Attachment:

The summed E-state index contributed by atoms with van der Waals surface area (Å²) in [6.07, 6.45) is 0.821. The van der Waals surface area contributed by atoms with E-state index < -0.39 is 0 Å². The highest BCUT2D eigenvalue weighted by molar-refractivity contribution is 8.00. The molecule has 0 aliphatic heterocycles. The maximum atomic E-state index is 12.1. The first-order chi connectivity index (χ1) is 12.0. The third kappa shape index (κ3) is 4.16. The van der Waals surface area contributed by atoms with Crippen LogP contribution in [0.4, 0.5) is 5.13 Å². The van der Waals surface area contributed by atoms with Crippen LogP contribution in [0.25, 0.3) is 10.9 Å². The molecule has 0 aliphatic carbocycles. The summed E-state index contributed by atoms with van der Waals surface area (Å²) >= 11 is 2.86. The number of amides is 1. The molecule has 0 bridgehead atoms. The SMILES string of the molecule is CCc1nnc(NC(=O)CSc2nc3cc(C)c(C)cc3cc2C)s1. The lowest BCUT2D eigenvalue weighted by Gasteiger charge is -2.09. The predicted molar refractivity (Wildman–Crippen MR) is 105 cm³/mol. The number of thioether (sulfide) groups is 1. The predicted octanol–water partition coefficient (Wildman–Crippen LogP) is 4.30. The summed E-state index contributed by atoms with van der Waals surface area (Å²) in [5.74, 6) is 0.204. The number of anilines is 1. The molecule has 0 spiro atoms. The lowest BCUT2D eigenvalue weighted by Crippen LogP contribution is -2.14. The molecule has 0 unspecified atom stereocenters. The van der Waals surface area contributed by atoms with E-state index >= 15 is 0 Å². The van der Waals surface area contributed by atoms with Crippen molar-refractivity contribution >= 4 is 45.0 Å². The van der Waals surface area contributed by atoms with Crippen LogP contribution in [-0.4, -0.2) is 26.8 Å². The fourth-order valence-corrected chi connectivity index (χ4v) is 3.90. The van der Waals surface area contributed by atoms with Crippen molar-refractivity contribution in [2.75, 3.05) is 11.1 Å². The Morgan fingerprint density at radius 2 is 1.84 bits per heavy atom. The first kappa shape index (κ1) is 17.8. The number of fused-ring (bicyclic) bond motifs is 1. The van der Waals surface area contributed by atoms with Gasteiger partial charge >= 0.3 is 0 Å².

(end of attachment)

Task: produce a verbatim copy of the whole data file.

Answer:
The summed E-state index contributed by atoms with van der Waals surface area (Å²) in [6.07, 6.45) is 0.821. The van der Waals surface area contributed by atoms with E-state index < -0.39 is 0 Å². The highest BCUT2D eigenvalue weighted by molar-refractivity contribution is 8.00. The molecule has 0 aliphatic heterocycles. The maximum atomic E-state index is 12.1. The first-order chi connectivity index (χ1) is 12.0. The third kappa shape index (κ3) is 4.16. The van der Waals surface area contributed by atoms with Crippen LogP contribution in [0.4, 0.5) is 5.13 Å². The van der Waals surface area contributed by atoms with Crippen LogP contribution in [0.25, 0.3) is 10.9 Å². The molecule has 0 aliphatic carbocycles. The summed E-state index contributed by atoms with van der Waals surface area (Å²) >= 11 is 2.86. The number of amides is 1. The molecule has 0 bridgehead atoms. The SMILES string of the molecule is CCc1nnc(NC(=O)CSc2nc3cc(C)c(C)cc3cc2C)s1. The lowest BCUT2D eigenvalue weighted by Gasteiger charge is -2.09. The predicted molar refractivity (Wildman–Crippen MR) is 105 cm³/mol. The number of thioether (sulfide) groups is 1. The predicted octanol–water partition coefficient (Wildman–Crippen LogP) is 4.30. The summed E-state index contributed by atoms with van der Waals surface area (Å²) in [5.74, 6) is 0.204. The number of anilines is 1. The molecule has 0 spiro atoms. The lowest BCUT2D eigenvalue weighted by Crippen LogP contribution is -2.14. The molecule has 0 unspecified atom stereocenters. The van der Waals surface area contributed by atoms with E-state index >= 15 is 0 Å². The van der Waals surface area contributed by atoms with Crippen molar-refractivity contribution >= 4 is 45.0 Å². The van der Waals surface area contributed by atoms with Crippen LogP contribution in [-0.4, -0.2) is 26.8 Å². The fourth-order valence-corrected chi connectivity index (χ4v) is 3.90. The van der Waals surface area contributed by atoms with Crippen molar-refractivity contribution in [2.75, 3.05) is 11.1 Å². The Morgan fingerprint density at radius 2 is 1.84 bits per heavy atom. The first kappa shape index (κ1) is 17.8. The number of fused-ring (bicyclic) bond motifs is 1. The van der Waals surface area contributed by atoms with Gasteiger partial charge >= 0.3 is 0 Å².